Apple reported its latest quarterly earnings Tuesday, again beating its own conservative estimates. But the Mac and iPod maker frightened investors with its lower-than-expected guidance for the coming quarter, sending shares diving 11 percent. Another shocker: Sales of the company's iPod appear to have leveled off.
For the final calendar quarter of 2007, Apple reported a net profit of $1.58 billion on sales of $9.6 billion, a sharp increase over its results from the same quarter a year earlier. Most notably, international sales accounted for 45 percent of the quarter's revenues.
The surprise winner of the quarter, again, was the Macintosh computer line, which saw record sales of 2.3 million units in the waning days of 2007 and 7.8 million units for all of 2007. The numbers were good enough to catapult the Mac to 3.1 percent worldwide market share in Q4 2007, and 2.9 percent for all of 2007. "The Mac business is on fire," Apple CFO Peter Oppenheimer said.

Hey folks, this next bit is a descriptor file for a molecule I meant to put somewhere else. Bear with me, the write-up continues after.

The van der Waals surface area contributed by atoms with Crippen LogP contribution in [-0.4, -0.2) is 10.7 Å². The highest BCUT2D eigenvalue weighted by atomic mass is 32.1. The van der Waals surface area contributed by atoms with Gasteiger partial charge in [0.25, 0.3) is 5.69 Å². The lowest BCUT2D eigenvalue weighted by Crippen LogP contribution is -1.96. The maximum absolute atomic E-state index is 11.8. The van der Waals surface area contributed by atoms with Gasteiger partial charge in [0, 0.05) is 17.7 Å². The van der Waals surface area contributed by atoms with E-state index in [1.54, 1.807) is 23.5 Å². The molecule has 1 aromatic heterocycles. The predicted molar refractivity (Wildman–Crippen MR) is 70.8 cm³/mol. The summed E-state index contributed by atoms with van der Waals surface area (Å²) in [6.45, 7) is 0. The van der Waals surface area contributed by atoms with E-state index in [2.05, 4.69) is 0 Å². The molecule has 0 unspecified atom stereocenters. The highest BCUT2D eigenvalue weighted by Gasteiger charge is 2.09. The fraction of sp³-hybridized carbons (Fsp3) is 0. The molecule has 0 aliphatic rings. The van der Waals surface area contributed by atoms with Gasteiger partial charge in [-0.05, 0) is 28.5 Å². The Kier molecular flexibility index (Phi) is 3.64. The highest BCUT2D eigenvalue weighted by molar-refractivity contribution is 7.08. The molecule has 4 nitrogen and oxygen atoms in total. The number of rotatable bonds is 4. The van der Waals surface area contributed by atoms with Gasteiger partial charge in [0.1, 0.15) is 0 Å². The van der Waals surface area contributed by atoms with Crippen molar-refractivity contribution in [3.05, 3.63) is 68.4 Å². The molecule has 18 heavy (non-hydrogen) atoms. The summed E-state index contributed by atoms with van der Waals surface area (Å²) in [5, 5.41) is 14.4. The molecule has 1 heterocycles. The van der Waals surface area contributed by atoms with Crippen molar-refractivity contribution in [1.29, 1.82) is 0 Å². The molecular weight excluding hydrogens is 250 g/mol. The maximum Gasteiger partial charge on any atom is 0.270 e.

Apple's iPhone smart phone also sold well: The company sold 2.3 million iPhones in the quarter, and about 4 million overall since the device was first offered in late June 2007. Apple says it is on target to sell 10 million iPhones in the first year, though analysts now doubt that figure is obtainable.
The iPod saw some troubling signs of slowdown. Apple sold 22 million iPods in the quarter, up just 5 percent year over year. On the bright side, consumers are buying the company's more expensive iPods, with models such as the iPod touch driving sales. So iPod revenues were up 17 percent despite the modest unit number improvement.
What has investors really worried is the future. While Apple says that the winter quarter is typically slower due to natural sales fluctuations, analysts are concerned that Apple's high-priced gadgets will suffer in the expected recession. And the company did little to bolster its key products during its recent MacWorld tradeshow. Apple's one major Mac-related announcement was a high-end niche laptop, the MacBook Air, which sells for $2000-$3000. That's exactly the type of product consumers will avoid if the economy tanks, analysts say.